Recently a Florida appellate court issued an opinion regarding an accident arising from shoulder injuries a man suffered when he lost control of his bicycle and fell into a drainage ditch. The man filed a personal injury lawsuit against the county alleging that they had actual or constructive knowledge of the unsafe and dangerous ditch, they failed to warn the public of the hazard, and they negligently maintained the ditch.
The plaintiff presented an expert who testified that the shoulder area of the intersection did not have a recovery slope or clear zones for bicyclists to control their bikes safely. Further, during a deposition, the expert stated that the pavement was hazardous because the pavement was deteriorating and cracked. The county moved to dismiss the case, arguing that they were not liable because the plaintiff did not establish causation. They claimed that the plaintiff could not remember how the accident occurred or how he fell into the ditch.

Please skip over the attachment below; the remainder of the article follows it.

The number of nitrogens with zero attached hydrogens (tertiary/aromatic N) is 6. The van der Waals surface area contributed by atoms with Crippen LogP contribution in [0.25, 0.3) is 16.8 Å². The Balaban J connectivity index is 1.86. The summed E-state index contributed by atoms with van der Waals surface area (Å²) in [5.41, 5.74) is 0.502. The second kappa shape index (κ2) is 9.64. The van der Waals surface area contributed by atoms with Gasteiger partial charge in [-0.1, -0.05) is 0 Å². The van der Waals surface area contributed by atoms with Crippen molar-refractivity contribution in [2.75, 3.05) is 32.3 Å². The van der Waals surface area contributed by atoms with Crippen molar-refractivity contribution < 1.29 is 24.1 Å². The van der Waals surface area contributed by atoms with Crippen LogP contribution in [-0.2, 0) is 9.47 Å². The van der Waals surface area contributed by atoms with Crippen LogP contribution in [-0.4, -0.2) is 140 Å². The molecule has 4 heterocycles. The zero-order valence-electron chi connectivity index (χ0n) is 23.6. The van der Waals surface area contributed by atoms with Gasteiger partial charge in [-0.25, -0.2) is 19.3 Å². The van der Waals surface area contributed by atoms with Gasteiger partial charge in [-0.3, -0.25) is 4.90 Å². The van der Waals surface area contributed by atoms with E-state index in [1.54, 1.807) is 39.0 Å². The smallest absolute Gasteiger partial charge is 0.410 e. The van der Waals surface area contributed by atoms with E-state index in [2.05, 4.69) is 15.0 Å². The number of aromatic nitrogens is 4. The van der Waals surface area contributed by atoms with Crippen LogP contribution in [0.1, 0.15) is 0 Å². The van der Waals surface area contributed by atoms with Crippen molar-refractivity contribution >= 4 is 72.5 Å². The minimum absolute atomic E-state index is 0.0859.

Florida law provides that the party moving for summary judgment must demonstrate that the case presents no genuine issues of material fact, and that they are entitled to judgment as a matter of law. In the context of personal injury cases, the inquiry is not whether the plaintiff has evidence or personal knowledge of facts establishing the at-fault party’s negligence. Further, defendants moving for summary judgment do not meet their burden just by pointing to the plaintiff’s inability to prove exactly what caused their damages. Instead, it is the trier of fact’s job to answer questions regarding causation.